Elliott held off East Essex Racing’s Mark Albon to win, despite his car having a split tub, and Muller then became the form man after that. Brands Hatch was a circuit he was particularly strong at, winning both of the races on the shorter Indy layout and also a wet race on the full Grand Prix configuration.
Between the first two Brands races was a visit to Thruxton, another really short track for high-downforce cars, and Muller and Elliott’s battle for victory was punctuated by lapped traffic. Ultimately Elliott navigated it best to win, but then lost out to Muller in the next two races at Brands and Oulton.
Mark Albon took pole by a slim margin at Snetterton, another track with a sub-minute lap in F3000 cars, but then was far more controlling in the race for his only win of the year.
Muller starred at a rainy Brands Hatch a month later, when Elliott took pole but then made contact with Muller, Cox and Bertaggia in the low-grip conditions and finally crashed out with two laps to go. Although he was initially classified in fifth, and therefore scored two points, end-of-year reports said that it was counted as a retirement instead and it set up the possibility for Muller to then be crowned champion a week on at Silverstone.
The Donington season finale was initially even closer than the Silverstone battle, as Team AJS’s Jose Luis di Palma led a top six split by just a tenth of a second in qualifying. But several of the victory contenders retired, and then Muller messed up his chance of a fifth win of the season while behind the safety car and Massimo Monti, driving for Italian outfit Junior Team, claimed a surprise victory.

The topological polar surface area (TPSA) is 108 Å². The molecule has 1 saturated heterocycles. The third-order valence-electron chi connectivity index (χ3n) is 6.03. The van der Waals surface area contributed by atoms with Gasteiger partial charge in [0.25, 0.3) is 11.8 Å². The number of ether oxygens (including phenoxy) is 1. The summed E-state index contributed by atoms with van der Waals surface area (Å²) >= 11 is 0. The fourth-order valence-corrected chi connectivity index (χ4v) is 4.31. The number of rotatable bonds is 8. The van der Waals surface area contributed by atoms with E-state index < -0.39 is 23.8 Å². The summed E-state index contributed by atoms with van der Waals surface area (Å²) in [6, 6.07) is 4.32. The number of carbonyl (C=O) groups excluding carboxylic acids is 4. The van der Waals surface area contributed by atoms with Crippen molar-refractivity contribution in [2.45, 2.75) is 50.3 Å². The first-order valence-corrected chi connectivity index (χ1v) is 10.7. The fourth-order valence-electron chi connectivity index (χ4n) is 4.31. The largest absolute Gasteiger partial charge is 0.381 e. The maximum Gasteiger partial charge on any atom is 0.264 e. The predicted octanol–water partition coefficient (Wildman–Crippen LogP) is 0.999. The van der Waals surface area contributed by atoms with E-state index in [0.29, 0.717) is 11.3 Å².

Muller’s budget that year had also extended to contesting F3000’s World Cup-awarding Buenos Aires Grand Prix, and he finished eighth on his trip to Argentina. But the step into Int. F3000 for 1993 [pictured top] didn’t build on that result.
“[We spent the year learning the car in Britain], because we did the following year with the same team the European championship. But unfortunately our budget was very small, and we had not the budget, the proper budget to do the job properly. But OK, we still managed to be in the points, and the points was only the top six at that time. All the other races we DNF’d, but it was not too bad.”
All-time British Formula 2 statistics
|Jose Luis Di Palma 34
|Gareth Rees 7
|Dave Coyne 2
|Di Palma 7
|Marco Greco 22
|Pedro Chaves 5
|Jason Elliott 2
|Richard Dean 20
|Paul Warwick 5
|Phil Andrews 20
|Philippe Adams 5
|Luiz Garcia Jr 2
|Robbie Stirling 18
|Gary Brabham 4
|Roland Ratzenberger 1
|Peter Olsson 16
|Yvan Muller 4
|Paolo Carasci 1
|Dominic Chappell 16
|Di Palma 4
|Garcia Jr 4
|Jason Elliott 15
|Andrew Gilbert-Scott 3
|Rickard Rydell 1
|Marco Spiga 15
|Frederik Ekblom 3
|Tony Worswick 14
|Mikke van Hool 3
|Julian Westwood 14
|Alain Menu 2
|Peter Kox 1
Muller actually finished two races out of nine in 1993, coming 11th at Spa-Francorchamps and fifth in the Nogaro finale to score his maiden points and end the year 18th in the standings.
“After that year year in ‘93, I thought ‘okay, that’s the end of my career’. I was ready to go to work on the transport company of the family, and finally Oreca called me, asked me to come to do a test with their touring car, and that restarted my career.”
On the brink of ending his racing career entirely, Muller ended up racing an Oreca-run BMW in the French Supertouring Championship and it set him on a path of becoming one of the greatest touring car racers of all time.